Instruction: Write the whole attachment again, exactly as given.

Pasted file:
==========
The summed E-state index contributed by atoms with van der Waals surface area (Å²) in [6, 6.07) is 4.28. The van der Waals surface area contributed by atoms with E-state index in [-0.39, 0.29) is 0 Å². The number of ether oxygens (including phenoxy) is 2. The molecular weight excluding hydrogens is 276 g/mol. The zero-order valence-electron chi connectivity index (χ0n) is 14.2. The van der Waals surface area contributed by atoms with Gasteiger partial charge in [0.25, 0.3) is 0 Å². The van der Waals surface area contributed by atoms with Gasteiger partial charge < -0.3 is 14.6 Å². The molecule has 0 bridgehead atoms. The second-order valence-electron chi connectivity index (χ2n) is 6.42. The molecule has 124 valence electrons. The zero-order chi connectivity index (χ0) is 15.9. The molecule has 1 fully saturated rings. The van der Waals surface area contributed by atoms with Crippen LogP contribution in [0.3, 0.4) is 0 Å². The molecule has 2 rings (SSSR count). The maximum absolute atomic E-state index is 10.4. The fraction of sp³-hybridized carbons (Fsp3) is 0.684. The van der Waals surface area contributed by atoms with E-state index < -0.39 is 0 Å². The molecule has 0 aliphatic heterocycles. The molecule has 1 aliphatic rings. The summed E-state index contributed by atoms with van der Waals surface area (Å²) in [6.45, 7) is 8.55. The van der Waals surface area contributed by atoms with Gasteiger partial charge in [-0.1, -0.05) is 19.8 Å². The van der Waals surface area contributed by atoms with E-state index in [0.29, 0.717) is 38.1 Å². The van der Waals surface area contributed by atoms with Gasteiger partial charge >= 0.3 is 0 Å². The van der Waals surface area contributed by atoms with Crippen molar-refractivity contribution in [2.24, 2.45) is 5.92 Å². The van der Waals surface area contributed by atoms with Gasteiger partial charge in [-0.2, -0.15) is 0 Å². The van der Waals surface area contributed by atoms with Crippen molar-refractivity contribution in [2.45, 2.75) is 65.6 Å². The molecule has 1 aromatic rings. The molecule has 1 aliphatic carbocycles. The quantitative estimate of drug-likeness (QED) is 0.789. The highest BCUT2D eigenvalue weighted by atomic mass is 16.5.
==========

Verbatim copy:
The summed E-state index contributed by atoms with van der Waals surface area (Å²) in [6, 6.07) is 4.28. The van der Waals surface area contributed by atoms with E-state index in [-0.39, 0.29) is 0 Å². The number of ether oxygens (including phenoxy) is 2. The molecular weight excluding hydrogens is 276 g/mol. The zero-order valence-electron chi connectivity index (χ0n) is 14.2. The van der Waals surface area contributed by atoms with Gasteiger partial charge in [0.25, 0.3) is 0 Å². The van der Waals surface area contributed by atoms with Gasteiger partial charge < -0.3 is 14.6 Å². The molecule has 0 bridgehead atoms. The second-order valence-electron chi connectivity index (χ2n) is 6.42. The molecule has 124 valence electrons. The zero-order chi connectivity index (χ0) is 15.9. The molecule has 1 fully saturated rings. The van der Waals surface area contributed by atoms with Crippen LogP contribution in [0.3, 0.4) is 0 Å². The molecule has 2 rings (SSSR count). The maximum absolute atomic E-state index is 10.4. The fraction of sp³-hybridized carbons (Fsp3) is 0.684. The van der Waals surface area contributed by atoms with E-state index < -0.39 is 0 Å². The molecule has 0 aliphatic heterocycles. The molecule has 1 aliphatic rings. The summed E-state index contributed by atoms with van der Waals surface area (Å²) in [6.45, 7) is 8.55. The van der Waals surface area contributed by atoms with Gasteiger partial charge in [-0.1, -0.05) is 19.8 Å². The van der Waals surface area contributed by atoms with E-state index in [0.29, 0.717) is 38.1 Å². The van der Waals surface area contributed by atoms with Gasteiger partial charge >= 0.3 is 0 Å². The van der Waals surface area contributed by atoms with Crippen molar-refractivity contribution in [2.24, 2.45) is 5.92 Å². The van der Waals surface area contributed by atoms with Gasteiger partial charge in [-0.2, -0.15) is 0 Å². The van der Waals surface area contributed by atoms with Crippen molar-refractivity contribution in [2.45, 2.75) is 65.6 Å². The molecule has 1 aromatic rings. The molecule has 1 aliphatic carbocycles. The quantitative estimate of drug-likeness (QED) is 0.789. The highest BCUT2D eigenvalue weighted by atomic mass is 16.5.